organizational communication

The Three Mile Island Disaster – An Organizational Communication Study     The accident at the Three Mile Island Unit 2 nuclear power plant near Middleton, Pennsylvania, on March 28, 1979, was the most serious in U.S. commercial nuclear power plant operating history. Even though it led to no deaths or injuries to plant workers or members of the near by community, it did bring about sweeping changes involving emergency response planning, reactor operator training , human factors engineering, radiation protection, and many other areas of nuclear power plan operations. It also caused the U.S. Nuclear Regulatory Commission to tighten and heighten its regulatory oversight. Resultant changes in the nuclear power industry and as the NRC has the effect of enhancing safety.
     The accident began at about 4:00 am on March 28, 1979, when the plant experienced failure in the secondary, non – nuclear section of the plant. The main feed water pumps stopped running, caused by either a mechanical or electrical failure, which prevented the steam generators from removing heat. First the turbine, then the reactor automatically shut down. Immediately, the pressure in the primary system (the nuclear portion of the plant) began to increase. In order to prevent the pressure from becoming excessive, the pressurizer relief valve (a valve located at the top of pressurizer) opened. The valve should have closed when the pressure decreased by a certain amount but did not. Signals available to the operator failed to show that the valve was still open. As a result, the stuck open valve caused the pressure to continue to decrease in the system. (Stencel p2)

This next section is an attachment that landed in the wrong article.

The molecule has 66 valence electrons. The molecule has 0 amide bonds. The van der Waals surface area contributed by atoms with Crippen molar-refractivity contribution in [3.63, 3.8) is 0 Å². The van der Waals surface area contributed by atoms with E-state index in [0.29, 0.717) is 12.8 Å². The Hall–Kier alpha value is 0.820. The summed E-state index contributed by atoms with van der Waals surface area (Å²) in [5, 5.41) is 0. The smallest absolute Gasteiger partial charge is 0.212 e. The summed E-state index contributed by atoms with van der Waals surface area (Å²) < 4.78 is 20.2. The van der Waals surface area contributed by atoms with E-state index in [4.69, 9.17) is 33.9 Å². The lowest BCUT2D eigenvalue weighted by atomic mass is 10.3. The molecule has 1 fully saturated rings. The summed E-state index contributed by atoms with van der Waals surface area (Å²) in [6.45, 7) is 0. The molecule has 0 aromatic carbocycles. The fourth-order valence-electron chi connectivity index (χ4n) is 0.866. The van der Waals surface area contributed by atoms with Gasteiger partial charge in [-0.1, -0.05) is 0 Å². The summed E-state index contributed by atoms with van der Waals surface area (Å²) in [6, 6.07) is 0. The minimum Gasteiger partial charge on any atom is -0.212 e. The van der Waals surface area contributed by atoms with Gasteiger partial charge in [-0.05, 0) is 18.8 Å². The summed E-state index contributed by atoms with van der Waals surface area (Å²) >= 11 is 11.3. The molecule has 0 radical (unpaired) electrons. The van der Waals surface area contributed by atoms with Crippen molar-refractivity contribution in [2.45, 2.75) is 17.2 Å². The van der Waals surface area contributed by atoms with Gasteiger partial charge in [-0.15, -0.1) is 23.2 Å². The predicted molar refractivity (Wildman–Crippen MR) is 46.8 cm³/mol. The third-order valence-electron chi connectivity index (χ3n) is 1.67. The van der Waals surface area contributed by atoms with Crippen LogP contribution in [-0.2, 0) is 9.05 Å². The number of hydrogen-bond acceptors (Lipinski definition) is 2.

Another problem began to occur as the emergency feed water system was tested 42 hours before the accident. As a part of the test, a valve is closed and then reopened at the end of the test. But this time through either an administrative or human error, the valve was not reopened, which prevented the emergency feed water system from functioning. This was discovered eight minutes into the accident and was corrected, allowing cooling water to flow into the steam generators. As the system pressure began to decrease voids in water began to occur causing portions of water to redistribute and the pressurizers began to become filled with water. This caused false readings in the level indicator, causing the operator to stop adding water, which cause inadequate cooling and the nuclear fuel overheated. This caused hydrogen to be released into the reactor containment building. Worries of a “meltdown” began, and small leaks I the reactor coolant system which caused high radiation in parts of the plant and also a small amount released into the environment. (Stencel p2)